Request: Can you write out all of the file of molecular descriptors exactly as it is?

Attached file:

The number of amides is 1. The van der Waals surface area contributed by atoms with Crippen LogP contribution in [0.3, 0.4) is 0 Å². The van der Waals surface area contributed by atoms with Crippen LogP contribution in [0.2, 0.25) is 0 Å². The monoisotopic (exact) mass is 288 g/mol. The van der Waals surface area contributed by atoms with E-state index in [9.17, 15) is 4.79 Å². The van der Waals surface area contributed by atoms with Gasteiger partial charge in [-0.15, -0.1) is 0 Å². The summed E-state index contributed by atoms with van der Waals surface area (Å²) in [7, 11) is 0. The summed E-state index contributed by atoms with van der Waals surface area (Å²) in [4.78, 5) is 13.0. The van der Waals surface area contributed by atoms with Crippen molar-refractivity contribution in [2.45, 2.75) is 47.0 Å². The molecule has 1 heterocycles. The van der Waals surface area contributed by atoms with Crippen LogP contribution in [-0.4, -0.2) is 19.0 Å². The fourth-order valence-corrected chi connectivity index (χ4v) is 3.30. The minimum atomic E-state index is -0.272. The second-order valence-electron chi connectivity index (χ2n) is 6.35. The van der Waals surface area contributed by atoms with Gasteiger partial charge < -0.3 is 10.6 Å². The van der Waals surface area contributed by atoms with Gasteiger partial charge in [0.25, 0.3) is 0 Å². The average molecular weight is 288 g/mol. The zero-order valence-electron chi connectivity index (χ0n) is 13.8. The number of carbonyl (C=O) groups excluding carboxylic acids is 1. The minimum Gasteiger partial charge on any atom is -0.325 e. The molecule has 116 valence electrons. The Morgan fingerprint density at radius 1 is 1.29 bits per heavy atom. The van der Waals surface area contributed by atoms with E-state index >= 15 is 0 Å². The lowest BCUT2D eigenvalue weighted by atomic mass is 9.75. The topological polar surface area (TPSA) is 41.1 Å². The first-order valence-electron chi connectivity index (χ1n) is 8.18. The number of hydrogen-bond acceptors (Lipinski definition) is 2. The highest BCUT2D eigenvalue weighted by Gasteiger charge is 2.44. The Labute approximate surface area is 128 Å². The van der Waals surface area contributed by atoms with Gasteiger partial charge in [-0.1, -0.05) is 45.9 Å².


The number of amides is 1. The van der Waals surface area contributed by atoms with Crippen LogP contribution in [0.3, 0.4) is 0 Å². The van der Waals surface area contributed by atoms with Crippen LogP contribution in [0.2, 0.25) is 0 Å². The monoisotopic (exact) mass is 288 g/mol. The van der Waals surface area contributed by atoms with E-state index in [9.17, 15) is 4.79 Å². The van der Waals surface area contributed by atoms with Gasteiger partial charge in [-0.15, -0.1) is 0 Å². The summed E-state index contributed by atoms with van der Waals surface area (Å²) in [7, 11) is 0. The summed E-state index contributed by atoms with van der Waals surface area (Å²) in [4.78, 5) is 13.0. The van der Waals surface area contributed by atoms with Crippen molar-refractivity contribution in [2.45, 2.75) is 47.0 Å². The molecule has 1 heterocycles. The van der Waals surface area contributed by atoms with Crippen LogP contribution in [-0.4, -0.2) is 19.0 Å². The fourth-order valence-corrected chi connectivity index (χ4v) is 3.30. The minimum atomic E-state index is -0.272. The second-order valence-electron chi connectivity index (χ2n) is 6.35. The van der Waals surface area contributed by atoms with Gasteiger partial charge < -0.3 is 10.6 Å². The van der Waals surface area contributed by atoms with Gasteiger partial charge in [0.25, 0.3) is 0 Å². The average molecular weight is 288 g/mol. The zero-order valence-electron chi connectivity index (χ0n) is 13.8. The number of carbonyl (C=O) groups excluding carboxylic acids is 1. The minimum Gasteiger partial charge on any atom is -0.325 e. The molecule has 116 valence electrons. The Morgan fingerprint density at radius 1 is 1.29 bits per heavy atom. The van der Waals surface area contributed by atoms with E-state index >= 15 is 0 Å². The lowest BCUT2D eigenvalue weighted by atomic mass is 9.75. The topological polar surface area (TPSA) is 41.1 Å². The first-order valence-electron chi connectivity index (χ1n) is 8.18. The number of hydrogen-bond acceptors (Lipinski definition) is 2. The highest BCUT2D eigenvalue weighted by Gasteiger charge is 2.44. The Labute approximate surface area is 128 Å². The van der Waals surface area contributed by atoms with Gasteiger partial charge in [-0.1, -0.05) is 45.9 Å².